Just got an email from William Fong of Mee Sum Pastry and...drum roll... the U-District Mee Sum is open (!!) serving a limited menu. That means yes on the baked and steamed hombows, no on the moon cakes. And bonus: they'll be serving soups, "popcorn chicken" and bubble tea too!

Fong says they're aiming for a real-deal grand opening early next week.

image via Seattle Times

I doubt I'll be able to keep my curiosity in check until then, though, so check back for a report.

In the mean time, qing! (that's celebrate in Chinese)

PS--Don't know the exact address quite yet, but it's right next to the American Apparel on the Ave.

RELATED: Food News: New Mee Sum coming soon!
[where: 98105]

Saturday, October 13, 2007

King Corn: Documentary on the corning of America

"Everything on your plate is corn"
King Corn is being hailed as the Super Size Me of the farming industry: Two friends (Curt Ellis and Ian Cheney) from Boston move to Iowa to raise corn, and along the way they find out how the farming industry really works in America.

From the NY Times:
Mr. Ellis and Mr. Cheney moved to Iowa, in 2003, where they grew an acre of corn and followed it from the ground to the town’s overflowing grain elevators and beyond. Their journey took them to Colorado, where corn-fed cows stood shoulder to shoulder in their own excrement waiting to become cheap hamburgers, and it took them as well to Brooklyn to examine how high fructose corn syrup in sodas has contributed to the nation’s high obesity and diabetes rates.

We're not growing quality, we're growing crap.

From Salon:
Propped up by irrational subsidies and massive doses of fertilizer and herbicide, Midwestern corn production reaches new highs almost every year. Most of the golden grain is not going to wholesome summertime dinners but rather into the production of cattle feed and high-fructose corn syrup for soft drinks and other sweetened products. Corn is ubiquitous in the American diet even if you think you're not eating it, and the deranged overproduction of corn instituted in the Nixon era has directly contributed to epidemic levels of obesity and diabetes. Thankfully, this information arrives via a graceful and frequently humorous film that captures the idiosyncrasies of its characters and never hectors.

If you're at all interested in sustainable agriculture and/or nutrition, this movie looks like a good one.

UPDATE: Looks like the Grand Illusion will be showing the movie, though there aren't any dates listed yet. Road-trippers can see it in Portland at the Hollywood Theater beginning Nov. 9.

In the mean time, check out Curt Ellis's blog on Culinate.com.

*quotes above were taken from the trailor on www.kingcorn.net.
[where: 98101]

Wednesday, October 10, 2007

Good Read: Angela Garbes reviews Art of the Table

Just popped in to point you toward the Stranger's review of Art of the Table, the first review of the supperclub-style restaurant by any of the Seattle papers.

image via Art of the Table

I read about the opening of Art of the Table several months back on Egullet and I remember thinking, "this is a place I definitely want to try." Haven't made it there yet, but now, after reading Angela Garbes' rave, I'm even more excited to go.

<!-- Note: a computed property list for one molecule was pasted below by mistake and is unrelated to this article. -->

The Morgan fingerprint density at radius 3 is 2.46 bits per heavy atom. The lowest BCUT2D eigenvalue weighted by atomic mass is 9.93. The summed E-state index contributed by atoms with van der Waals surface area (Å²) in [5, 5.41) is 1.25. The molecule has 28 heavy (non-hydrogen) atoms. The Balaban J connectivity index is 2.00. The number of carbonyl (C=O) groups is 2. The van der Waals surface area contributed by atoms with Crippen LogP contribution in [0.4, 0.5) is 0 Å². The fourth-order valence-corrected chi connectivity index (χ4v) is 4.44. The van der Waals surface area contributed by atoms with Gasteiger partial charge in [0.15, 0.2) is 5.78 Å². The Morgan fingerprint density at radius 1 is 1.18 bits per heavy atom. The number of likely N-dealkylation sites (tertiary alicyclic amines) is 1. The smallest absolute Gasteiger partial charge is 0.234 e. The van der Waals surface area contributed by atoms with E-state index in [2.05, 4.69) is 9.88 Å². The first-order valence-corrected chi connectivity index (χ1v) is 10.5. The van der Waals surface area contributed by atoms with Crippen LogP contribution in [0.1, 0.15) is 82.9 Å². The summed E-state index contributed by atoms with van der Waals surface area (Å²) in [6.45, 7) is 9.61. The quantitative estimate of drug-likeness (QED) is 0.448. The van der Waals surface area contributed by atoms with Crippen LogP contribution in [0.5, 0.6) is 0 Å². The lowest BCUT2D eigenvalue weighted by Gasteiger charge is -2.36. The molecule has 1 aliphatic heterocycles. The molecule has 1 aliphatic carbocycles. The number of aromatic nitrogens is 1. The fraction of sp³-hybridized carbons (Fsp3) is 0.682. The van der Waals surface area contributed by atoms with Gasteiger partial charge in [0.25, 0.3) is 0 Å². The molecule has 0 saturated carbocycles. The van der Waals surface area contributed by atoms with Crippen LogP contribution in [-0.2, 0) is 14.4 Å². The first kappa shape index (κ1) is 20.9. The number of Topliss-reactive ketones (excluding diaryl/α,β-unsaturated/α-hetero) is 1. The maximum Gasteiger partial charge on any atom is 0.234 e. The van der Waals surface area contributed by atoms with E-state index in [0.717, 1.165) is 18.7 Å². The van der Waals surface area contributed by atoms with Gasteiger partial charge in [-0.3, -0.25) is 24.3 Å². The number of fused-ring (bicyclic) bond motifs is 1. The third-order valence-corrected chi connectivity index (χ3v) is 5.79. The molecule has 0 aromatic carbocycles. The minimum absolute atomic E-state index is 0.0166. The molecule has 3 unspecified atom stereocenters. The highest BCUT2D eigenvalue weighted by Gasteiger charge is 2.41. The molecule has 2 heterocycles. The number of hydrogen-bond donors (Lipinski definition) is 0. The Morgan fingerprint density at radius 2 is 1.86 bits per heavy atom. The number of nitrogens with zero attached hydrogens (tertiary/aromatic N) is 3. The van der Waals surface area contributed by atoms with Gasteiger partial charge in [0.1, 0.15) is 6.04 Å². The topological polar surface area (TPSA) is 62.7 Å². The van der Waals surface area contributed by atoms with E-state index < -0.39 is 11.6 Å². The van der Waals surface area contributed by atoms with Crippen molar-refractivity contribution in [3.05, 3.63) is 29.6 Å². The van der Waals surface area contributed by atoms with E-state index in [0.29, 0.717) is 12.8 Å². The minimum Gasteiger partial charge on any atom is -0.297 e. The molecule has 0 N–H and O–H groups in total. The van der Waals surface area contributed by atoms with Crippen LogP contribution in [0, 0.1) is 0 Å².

Check out upcoming menus here (next up: Northern Italian! yum)

PS--Kinda nice to see the Stranger taking restaurant reviews seriously. They used to let anybody write about restaurants, whether they knew anything about the food they were "reviewing" or not. No longer, and I'm happy to see it.

[where: 98103]

Monday, October 8, 2007

Eating In: Rosemary crusted leg of lamb

The lamb feasting continues! Mom and dad had a 7lb bone-in leg of lamb from the whole lamb they'd bought at auction in Ellensburg. And knowing how much we love to cook (and eat) lamb, they decided to hand it over to us to cook for a big family dinner. Score.

What a beautiful piece of meat it was. I had to do a little trimming of silver skin, but not much. We left a good amount of fat on the meat (which we scored so that it'd render more easily) and did a very simple rosemary-lemon-garlic salt rub. We also threw a thick-sliced onion and some sliced fennel into the bottom of the roasting pan (to cook in the lamb juices). Yum.

It was perfect--I wouldn't change a thing.

Rosemary Crusted Leg of Lamb
1 6-7lb leg of lamb, bone-in
4 T rosemary needles
8 cloves garlic
Zest of 1 lemon
1 T kosher salt
1 1/2 tsp fresh ground pepper
olive oil
1 large yellow onion, thickly sliced (optional)
1 fennel bulb, thinly sliced (optional)

Prepare salt:
In a small food-processor, chop 6 cloves of garlic, all of the rosemary, lemon zest, salt and pepper. Process until rosemary is very fine and all garlic is chopped fine. Set aside.

Prepare lamb:
Score fat on lamb in a criss-cross pattern with a sharp knife, getting down to the meat level with your knife. This allows the fat to render, which marinates the meat and gives the finished roast a crispy thin crust (as opposed to a thick fatty crust).

Rub the lamb with the rosemary-lemon-garlic salt. Thinly slice the 2 remaining cloves of garlic and, using a long narrow knife, cut slits into the lamb, placing slices of garlic into the slits and pushing them in with your finger. Wrap in plastic and refrigerate for 1 to 4 hours.

Remove roast from refrigerator 1/2 hour before cooking, to come to room temperature.

Preheat oven to 425. Place oven rack towards the bottom of the oven (you want the lamb to sit in the middle of the oven, not towards the top). Scatter onions and fennel in bottom of roasting pan, drizzle with olive oil and sprinkle lightly with salt.

Remove plastic from meat and place lamb on a roasting rack. Place rack into the roasting pan (or you can place the roast directly onto the fennel and onions) and roast for 25 minutes. Reduce heat to 350 and roast for another hour to 75 minutes, or until a thermometer reads 130 in the thickest part of the roast. Remove from oven and allow meat to rest, tented with foil, for 20 minutes.

While our lamb was resting we had a beet-walnut-goat cheese salad (with gorgeous beets from mom and dad's garden). We served our lamb with roasted "Ruby" fingerling potatoes with shallots, the lamb-juicy onions and fennel, creamed spinach and warm rosemary bread. Everyone had a great time; Ruby even ate some lamb. Strawberry-rhubarb pie ala mode for dessert. We were stuffed.

Ed couldn't stop talking about how much fun it is having a big family dinner on a cold, rainy Sunday evening. I couldn't agree more.

[where: 98118]